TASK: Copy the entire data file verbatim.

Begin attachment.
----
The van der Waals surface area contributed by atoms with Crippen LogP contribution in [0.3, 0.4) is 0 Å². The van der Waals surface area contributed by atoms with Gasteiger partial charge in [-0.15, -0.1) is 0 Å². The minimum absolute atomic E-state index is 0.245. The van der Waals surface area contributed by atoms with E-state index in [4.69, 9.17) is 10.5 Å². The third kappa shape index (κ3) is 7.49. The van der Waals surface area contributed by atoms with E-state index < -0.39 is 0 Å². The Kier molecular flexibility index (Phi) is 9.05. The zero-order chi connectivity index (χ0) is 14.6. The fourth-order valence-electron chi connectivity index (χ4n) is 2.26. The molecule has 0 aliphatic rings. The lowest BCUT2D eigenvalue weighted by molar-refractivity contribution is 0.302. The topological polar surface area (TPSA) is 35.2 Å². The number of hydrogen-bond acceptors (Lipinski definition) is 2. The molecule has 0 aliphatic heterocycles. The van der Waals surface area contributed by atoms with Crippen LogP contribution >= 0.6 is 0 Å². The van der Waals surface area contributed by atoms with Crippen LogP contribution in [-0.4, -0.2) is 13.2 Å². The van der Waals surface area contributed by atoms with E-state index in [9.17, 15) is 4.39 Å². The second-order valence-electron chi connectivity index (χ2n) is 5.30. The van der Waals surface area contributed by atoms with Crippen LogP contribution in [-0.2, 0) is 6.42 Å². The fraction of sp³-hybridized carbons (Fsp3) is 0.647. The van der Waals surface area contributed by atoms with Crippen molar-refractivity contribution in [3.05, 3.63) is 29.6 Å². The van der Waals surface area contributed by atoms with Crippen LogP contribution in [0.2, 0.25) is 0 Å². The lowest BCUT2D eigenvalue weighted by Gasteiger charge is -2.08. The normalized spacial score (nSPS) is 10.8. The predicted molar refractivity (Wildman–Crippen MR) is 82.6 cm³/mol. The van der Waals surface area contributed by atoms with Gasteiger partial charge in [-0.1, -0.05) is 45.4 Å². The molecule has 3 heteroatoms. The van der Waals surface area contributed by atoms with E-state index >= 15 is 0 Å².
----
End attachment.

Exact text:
The van der Waals surface area contributed by atoms with Crippen LogP contribution in [0.3, 0.4) is 0 Å². The van der Waals surface area contributed by atoms with Gasteiger partial charge in [-0.15, -0.1) is 0 Å². The minimum absolute atomic E-state index is 0.245. The van der Waals surface area contributed by atoms with E-state index in [4.69, 9.17) is 10.5 Å². The third kappa shape index (κ3) is 7.49. The van der Waals surface area contributed by atoms with E-state index < -0.39 is 0 Å². The Kier molecular flexibility index (Phi) is 9.05. The zero-order chi connectivity index (χ0) is 14.6. The fourth-order valence-electron chi connectivity index (χ4n) is 2.26. The molecule has 0 aliphatic rings. The lowest BCUT2D eigenvalue weighted by molar-refractivity contribution is 0.302. The topological polar surface area (TPSA) is 35.2 Å². The number of hydrogen-bond acceptors (Lipinski definition) is 2. The molecule has 0 aliphatic heterocycles. The van der Waals surface area contributed by atoms with Crippen LogP contribution >= 0.6 is 0 Å². The van der Waals surface area contributed by atoms with Crippen LogP contribution in [-0.4, -0.2) is 13.2 Å². The van der Waals surface area contributed by atoms with E-state index in [9.17, 15) is 4.39 Å². The second-order valence-electron chi connectivity index (χ2n) is 5.30. The van der Waals surface area contributed by atoms with Crippen LogP contribution in [-0.2, 0) is 6.42 Å². The fraction of sp³-hybridized carbons (Fsp3) is 0.647. The van der Waals surface area contributed by atoms with Crippen molar-refractivity contribution in [3.05, 3.63) is 29.6 Å². The van der Waals surface area contributed by atoms with Crippen LogP contribution in [0.2, 0.25) is 0 Å². The lowest BCUT2D eigenvalue weighted by Gasteiger charge is -2.08. The normalized spacial score (nSPS) is 10.8. The predicted molar refractivity (Wildman–Crippen MR) is 82.6 cm³/mol. The van der Waals surface area contributed by atoms with Gasteiger partial charge in [-0.1, -0.05) is 45.4 Å². The molecule has 3 heteroatoms. The van der Waals surface area contributed by atoms with E-state index >= 15 is 0 Å².